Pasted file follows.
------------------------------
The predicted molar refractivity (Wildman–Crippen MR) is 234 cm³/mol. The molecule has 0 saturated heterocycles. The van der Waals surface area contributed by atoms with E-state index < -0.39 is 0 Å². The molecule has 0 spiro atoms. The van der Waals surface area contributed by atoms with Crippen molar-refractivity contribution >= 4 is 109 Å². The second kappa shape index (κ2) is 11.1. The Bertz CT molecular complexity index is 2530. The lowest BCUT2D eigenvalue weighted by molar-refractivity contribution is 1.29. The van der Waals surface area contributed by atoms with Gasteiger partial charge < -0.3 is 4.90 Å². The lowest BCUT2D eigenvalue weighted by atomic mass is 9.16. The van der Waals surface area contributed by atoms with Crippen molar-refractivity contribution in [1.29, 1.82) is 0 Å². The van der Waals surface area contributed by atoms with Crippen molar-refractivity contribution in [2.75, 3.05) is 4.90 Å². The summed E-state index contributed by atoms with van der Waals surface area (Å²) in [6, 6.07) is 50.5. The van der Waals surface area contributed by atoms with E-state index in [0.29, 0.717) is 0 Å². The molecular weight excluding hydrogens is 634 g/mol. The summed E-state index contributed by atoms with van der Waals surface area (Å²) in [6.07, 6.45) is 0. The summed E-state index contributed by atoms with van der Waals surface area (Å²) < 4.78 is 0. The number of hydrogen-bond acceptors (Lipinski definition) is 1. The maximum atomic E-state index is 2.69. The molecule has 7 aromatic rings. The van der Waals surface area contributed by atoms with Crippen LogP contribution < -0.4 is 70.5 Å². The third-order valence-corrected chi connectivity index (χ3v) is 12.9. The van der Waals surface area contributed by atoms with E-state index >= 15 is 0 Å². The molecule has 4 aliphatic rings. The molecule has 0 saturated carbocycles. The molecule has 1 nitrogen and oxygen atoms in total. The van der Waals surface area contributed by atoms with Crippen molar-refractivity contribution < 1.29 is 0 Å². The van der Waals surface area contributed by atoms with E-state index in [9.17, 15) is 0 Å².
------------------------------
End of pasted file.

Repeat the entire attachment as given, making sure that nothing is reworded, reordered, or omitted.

The predicted molar refractivity (Wildman–Crippen MR) is 234 cm³/mol. The molecule has 0 saturated heterocycles. The van der Waals surface area contributed by atoms with E-state index < -0.39 is 0 Å². The molecule has 0 spiro atoms. The van der Waals surface area contributed by atoms with Crippen molar-refractivity contribution >= 4 is 109 Å². The second kappa shape index (κ2) is 11.1. The Bertz CT molecular complexity index is 2530. The lowest BCUT2D eigenvalue weighted by molar-refractivity contribution is 1.29. The van der Waals surface area contributed by atoms with Gasteiger partial charge < -0.3 is 4.90 Å². The lowest BCUT2D eigenvalue weighted by atomic mass is 9.16. The van der Waals surface area contributed by atoms with Crippen molar-refractivity contribution in [1.29, 1.82) is 0 Å². The van der Waals surface area contributed by atoms with Crippen molar-refractivity contribution in [2.75, 3.05) is 4.90 Å². The summed E-state index contributed by atoms with van der Waals surface area (Å²) in [6, 6.07) is 50.5. The van der Waals surface area contributed by atoms with E-state index in [0.29, 0.717) is 0 Å². The molecular weight excluding hydrogens is 634 g/mol. The summed E-state index contributed by atoms with van der Waals surface area (Å²) in [6.07, 6.45) is 0. The summed E-state index contributed by atoms with van der Waals surface area (Å²) < 4.78 is 0. The number of hydrogen-bond acceptors (Lipinski definition) is 1. The maximum atomic E-state index is 2.69. The molecule has 7 aromatic rings. The van der Waals surface area contributed by atoms with Crippen LogP contribution < -0.4 is 70.5 Å². The third-order valence-corrected chi connectivity index (χ3v) is 12.9. The van der Waals surface area contributed by atoms with E-state index >= 15 is 0 Å². The molecule has 4 aliphatic rings. The molecule has 0 saturated carbocycles. The molecule has 1 nitrogen and oxygen atoms in total. The van der Waals surface area contributed by atoms with Crippen molar-refractivity contribution < 1.29 is 0 Å². The van der Waals surface area contributed by atoms with E-state index in [9.17, 15) is 0 Å².